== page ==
Why the legislative system works in Texas
01/19/2016 | Author: Mark Lehman
In Lehman's Terms
I recently sat down with a group of real estate professionals from other states to compare our states’ legislative missions, successes, and challenges.
The conversation took a surprising turn, as representatives from state after state talked about the legislative gridlock and chronic bickering they encounter that makes passing the simplest pieces of legislation impossible. And when legislators in these states do take action, it’s often to pass sweeping legislative reforms that are just knee-jerk reactions to isolated or minor events.
Unfortunately, as we see in the federal government, these reactionary laws produce bureaucratic quagmires that frequently worsen the situations they’re trying to fix—and never really help the people they were attempting to assist. As we know in Texas, if left alone, many of these matters self-correct through free-market adjustments or private-sector solutions.
I had very little to contribute to the conversation comparing legislative compromises and failures because the Texas Association of REALTORS® never has an unsuccessful legislative session when it comes to pro-business and pro-private-property rights. Instead, our challenge becomes how to prioritize our successes, such as major tax reforms, a reduction in property-taxes, a ban on future real estate taxes, and comprehensive reforms in the appraisal process.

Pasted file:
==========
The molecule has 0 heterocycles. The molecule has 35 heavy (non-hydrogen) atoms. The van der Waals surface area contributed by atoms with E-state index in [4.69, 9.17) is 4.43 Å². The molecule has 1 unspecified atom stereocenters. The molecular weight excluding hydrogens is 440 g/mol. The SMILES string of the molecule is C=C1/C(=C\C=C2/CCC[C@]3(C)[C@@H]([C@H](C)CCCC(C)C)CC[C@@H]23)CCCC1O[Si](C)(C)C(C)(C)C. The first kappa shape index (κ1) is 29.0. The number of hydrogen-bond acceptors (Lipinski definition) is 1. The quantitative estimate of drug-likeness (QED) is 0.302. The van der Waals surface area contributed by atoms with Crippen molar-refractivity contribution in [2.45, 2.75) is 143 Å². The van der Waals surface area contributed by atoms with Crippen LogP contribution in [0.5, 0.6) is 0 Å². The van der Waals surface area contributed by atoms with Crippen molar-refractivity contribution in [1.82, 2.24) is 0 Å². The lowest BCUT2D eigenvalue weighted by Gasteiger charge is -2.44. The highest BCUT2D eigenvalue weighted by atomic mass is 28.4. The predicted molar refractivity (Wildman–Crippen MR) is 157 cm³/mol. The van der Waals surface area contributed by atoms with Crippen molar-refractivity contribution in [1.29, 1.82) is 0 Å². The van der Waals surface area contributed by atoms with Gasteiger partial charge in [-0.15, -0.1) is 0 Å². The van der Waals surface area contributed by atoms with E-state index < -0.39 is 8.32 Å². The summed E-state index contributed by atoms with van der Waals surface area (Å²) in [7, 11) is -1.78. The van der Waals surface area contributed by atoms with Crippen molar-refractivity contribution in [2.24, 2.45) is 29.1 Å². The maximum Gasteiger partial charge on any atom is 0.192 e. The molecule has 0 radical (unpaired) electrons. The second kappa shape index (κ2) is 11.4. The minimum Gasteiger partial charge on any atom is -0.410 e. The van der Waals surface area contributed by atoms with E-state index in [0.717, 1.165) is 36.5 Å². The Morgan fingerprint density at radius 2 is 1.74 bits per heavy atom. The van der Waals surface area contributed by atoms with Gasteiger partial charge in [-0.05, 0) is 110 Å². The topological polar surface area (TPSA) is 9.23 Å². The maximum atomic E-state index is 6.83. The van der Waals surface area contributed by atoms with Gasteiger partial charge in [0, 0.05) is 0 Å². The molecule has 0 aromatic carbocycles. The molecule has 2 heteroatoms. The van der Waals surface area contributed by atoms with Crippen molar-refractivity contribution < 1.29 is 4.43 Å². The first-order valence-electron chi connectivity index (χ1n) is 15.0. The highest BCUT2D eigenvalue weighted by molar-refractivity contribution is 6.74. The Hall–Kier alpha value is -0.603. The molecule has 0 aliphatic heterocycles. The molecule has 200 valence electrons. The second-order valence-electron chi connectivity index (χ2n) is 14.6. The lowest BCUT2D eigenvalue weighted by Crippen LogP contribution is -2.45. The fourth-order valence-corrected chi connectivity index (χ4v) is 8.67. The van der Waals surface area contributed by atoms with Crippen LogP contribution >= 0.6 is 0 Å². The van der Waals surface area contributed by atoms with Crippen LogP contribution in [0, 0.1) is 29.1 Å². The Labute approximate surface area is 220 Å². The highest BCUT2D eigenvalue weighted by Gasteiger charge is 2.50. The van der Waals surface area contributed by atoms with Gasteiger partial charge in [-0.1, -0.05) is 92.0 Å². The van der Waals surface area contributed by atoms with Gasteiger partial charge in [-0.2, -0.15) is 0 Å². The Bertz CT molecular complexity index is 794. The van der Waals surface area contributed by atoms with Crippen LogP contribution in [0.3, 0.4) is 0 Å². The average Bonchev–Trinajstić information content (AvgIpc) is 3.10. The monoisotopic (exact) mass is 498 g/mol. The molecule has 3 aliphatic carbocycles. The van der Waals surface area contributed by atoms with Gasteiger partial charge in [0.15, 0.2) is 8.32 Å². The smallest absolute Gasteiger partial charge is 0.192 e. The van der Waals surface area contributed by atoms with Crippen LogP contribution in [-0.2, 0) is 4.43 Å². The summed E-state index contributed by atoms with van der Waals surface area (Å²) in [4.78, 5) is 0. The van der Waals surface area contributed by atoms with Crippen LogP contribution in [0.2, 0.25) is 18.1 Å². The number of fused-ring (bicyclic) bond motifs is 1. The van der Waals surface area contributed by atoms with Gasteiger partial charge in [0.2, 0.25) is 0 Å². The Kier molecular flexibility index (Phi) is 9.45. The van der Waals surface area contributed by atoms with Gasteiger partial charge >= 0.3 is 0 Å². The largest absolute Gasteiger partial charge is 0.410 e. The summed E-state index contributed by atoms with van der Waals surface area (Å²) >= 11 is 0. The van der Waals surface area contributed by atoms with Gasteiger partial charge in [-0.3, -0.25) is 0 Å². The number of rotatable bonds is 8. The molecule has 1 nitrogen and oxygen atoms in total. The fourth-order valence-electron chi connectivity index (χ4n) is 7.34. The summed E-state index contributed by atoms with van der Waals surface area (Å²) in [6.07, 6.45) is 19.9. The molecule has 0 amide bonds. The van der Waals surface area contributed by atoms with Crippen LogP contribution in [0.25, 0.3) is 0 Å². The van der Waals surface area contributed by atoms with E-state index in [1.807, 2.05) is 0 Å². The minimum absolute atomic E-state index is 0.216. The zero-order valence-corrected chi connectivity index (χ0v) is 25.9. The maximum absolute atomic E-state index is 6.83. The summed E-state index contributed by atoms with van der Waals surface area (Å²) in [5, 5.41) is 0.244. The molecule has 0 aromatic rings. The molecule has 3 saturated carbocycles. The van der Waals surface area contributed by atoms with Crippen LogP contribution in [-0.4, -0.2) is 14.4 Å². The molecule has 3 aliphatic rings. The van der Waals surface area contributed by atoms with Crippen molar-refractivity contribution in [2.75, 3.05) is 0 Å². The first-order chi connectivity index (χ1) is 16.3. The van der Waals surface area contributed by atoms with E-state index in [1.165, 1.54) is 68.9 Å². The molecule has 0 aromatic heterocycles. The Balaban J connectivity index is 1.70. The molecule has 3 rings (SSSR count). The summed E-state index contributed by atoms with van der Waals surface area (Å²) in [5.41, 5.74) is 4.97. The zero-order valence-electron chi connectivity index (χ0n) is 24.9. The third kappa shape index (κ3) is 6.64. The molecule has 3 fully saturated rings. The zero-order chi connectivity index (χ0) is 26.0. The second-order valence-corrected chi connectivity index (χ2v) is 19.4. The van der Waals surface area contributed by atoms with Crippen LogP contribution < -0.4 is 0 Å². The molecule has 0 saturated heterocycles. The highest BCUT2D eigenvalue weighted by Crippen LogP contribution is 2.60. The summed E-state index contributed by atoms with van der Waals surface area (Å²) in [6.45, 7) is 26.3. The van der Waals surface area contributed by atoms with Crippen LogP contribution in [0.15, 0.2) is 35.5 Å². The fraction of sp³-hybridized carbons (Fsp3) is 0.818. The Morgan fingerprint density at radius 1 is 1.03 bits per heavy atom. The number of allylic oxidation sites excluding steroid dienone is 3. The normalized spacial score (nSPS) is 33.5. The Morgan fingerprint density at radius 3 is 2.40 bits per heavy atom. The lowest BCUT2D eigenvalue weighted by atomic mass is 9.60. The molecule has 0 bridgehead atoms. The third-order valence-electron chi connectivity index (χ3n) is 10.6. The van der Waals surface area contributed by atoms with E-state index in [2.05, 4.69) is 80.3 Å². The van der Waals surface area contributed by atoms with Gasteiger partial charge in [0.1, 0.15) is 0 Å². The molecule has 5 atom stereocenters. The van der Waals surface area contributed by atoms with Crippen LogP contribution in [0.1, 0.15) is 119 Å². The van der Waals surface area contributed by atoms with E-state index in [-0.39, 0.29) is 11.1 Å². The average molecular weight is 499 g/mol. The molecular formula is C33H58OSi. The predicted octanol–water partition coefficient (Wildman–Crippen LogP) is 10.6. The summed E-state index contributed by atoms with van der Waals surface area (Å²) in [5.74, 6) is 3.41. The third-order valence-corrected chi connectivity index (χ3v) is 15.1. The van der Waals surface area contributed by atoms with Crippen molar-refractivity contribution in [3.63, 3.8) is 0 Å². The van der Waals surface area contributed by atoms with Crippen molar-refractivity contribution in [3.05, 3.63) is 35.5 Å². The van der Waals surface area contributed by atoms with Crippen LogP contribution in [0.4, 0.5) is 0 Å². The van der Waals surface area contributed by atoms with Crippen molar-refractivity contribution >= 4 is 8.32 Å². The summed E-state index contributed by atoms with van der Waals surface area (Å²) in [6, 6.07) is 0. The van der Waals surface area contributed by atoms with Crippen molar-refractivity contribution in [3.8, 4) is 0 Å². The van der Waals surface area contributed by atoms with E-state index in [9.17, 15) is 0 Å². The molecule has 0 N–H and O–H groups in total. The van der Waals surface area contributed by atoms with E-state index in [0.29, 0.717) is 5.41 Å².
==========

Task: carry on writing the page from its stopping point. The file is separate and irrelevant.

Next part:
So why is Texas different from so many other states and our federal government?
Unlike these governments, the Texas Legislature doesn’t meet on a full-time or annual basis. Our state’s philosophy is volunteer legislators should meet for only 140 days every two years to address the issues of Texas. (They are basically volunteers, and the $600 they make monthly doesn’t cover most of the expenses they incur to serve in positions of public trust.) When those 140 days end, they go home to their districts, work in their businesses and, like all Texans, live under the laws they just passed.
This is a system that works, and it’s what makes Texas the free-enterprise envy of the nation … and that’s a conversation I’ll gladly join.
Mark Lehman is vice president of Governmental Affairs at the Texas Association of REALTORS®.
The material provided here is for informational purposes only and is not intended and should not be considered as legal advice for your particular matter. You should contact your attorney to obtain advice with respect to any particular issue or problem. Applicability of the legal principles discussed in this material may differ substantially in individual situations.
While the Texas Association of REALTORS® has used reasonable efforts in collecting and preparing materials included here, due to the rapidly changing nature of the real estate marketplace and the law, and our reliance on information provided by outside sources, the Texas Association of REALTORS® makes no representation, warranty, or guarantee of the accuracy or reliability of any information provided here or elsewhere on texasrealestate.com. Any legal or other information found here, on texasrealestate.com, or at other sites to which we link, should be verified before it is relied upon.